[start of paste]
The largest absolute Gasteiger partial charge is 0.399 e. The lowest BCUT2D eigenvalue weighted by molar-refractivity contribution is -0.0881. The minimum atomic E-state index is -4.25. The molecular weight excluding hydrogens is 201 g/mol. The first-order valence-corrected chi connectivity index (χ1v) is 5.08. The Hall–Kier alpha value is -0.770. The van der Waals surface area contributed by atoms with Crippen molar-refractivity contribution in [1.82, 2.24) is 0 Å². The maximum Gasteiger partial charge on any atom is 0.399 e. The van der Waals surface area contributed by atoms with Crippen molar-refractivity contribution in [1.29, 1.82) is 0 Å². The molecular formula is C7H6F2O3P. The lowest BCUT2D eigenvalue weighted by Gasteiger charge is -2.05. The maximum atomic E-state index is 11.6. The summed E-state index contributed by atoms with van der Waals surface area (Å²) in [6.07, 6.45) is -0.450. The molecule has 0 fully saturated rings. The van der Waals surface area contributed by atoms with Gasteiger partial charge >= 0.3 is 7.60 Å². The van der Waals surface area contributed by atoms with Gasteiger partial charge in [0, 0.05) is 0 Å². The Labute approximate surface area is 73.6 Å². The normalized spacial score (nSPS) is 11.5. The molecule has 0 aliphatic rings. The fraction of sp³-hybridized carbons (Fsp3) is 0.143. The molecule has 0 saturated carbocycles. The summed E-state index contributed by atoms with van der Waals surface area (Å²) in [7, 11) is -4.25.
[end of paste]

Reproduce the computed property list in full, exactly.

The largest absolute Gasteiger partial charge is 0.399 e. The lowest BCUT2D eigenvalue weighted by molar-refractivity contribution is -0.0881. The minimum atomic E-state index is -4.25. The molecular weight excluding hydrogens is 201 g/mol. The first-order valence-corrected chi connectivity index (χ1v) is 5.08. The Hall–Kier alpha value is -0.770. The van der Waals surface area contributed by atoms with Crippen molar-refractivity contribution in [1.82, 2.24) is 0 Å². The maximum Gasteiger partial charge on any atom is 0.399 e. The van der Waals surface area contributed by atoms with Crippen molar-refractivity contribution in [1.29, 1.82) is 0 Å². The molecular formula is C7H6F2O3P. The lowest BCUT2D eigenvalue weighted by Gasteiger charge is -2.05. The maximum atomic E-state index is 11.6. The summed E-state index contributed by atoms with van der Waals surface area (Å²) in [6.07, 6.45) is -0.450. The molecule has 0 fully saturated rings. The van der Waals surface area contributed by atoms with Gasteiger partial charge >= 0.3 is 7.60 Å². The van der Waals surface area contributed by atoms with Gasteiger partial charge in [0, 0.05) is 0 Å². The Labute approximate surface area is 73.6 Å². The normalized spacial score (nSPS) is 11.5. The molecule has 0 aliphatic rings. The fraction of sp³-hybridized carbons (Fsp3) is 0.143. The molecule has 0 saturated carbocycles. The summed E-state index contributed by atoms with van der Waals surface area (Å²) in [7, 11) is -4.25.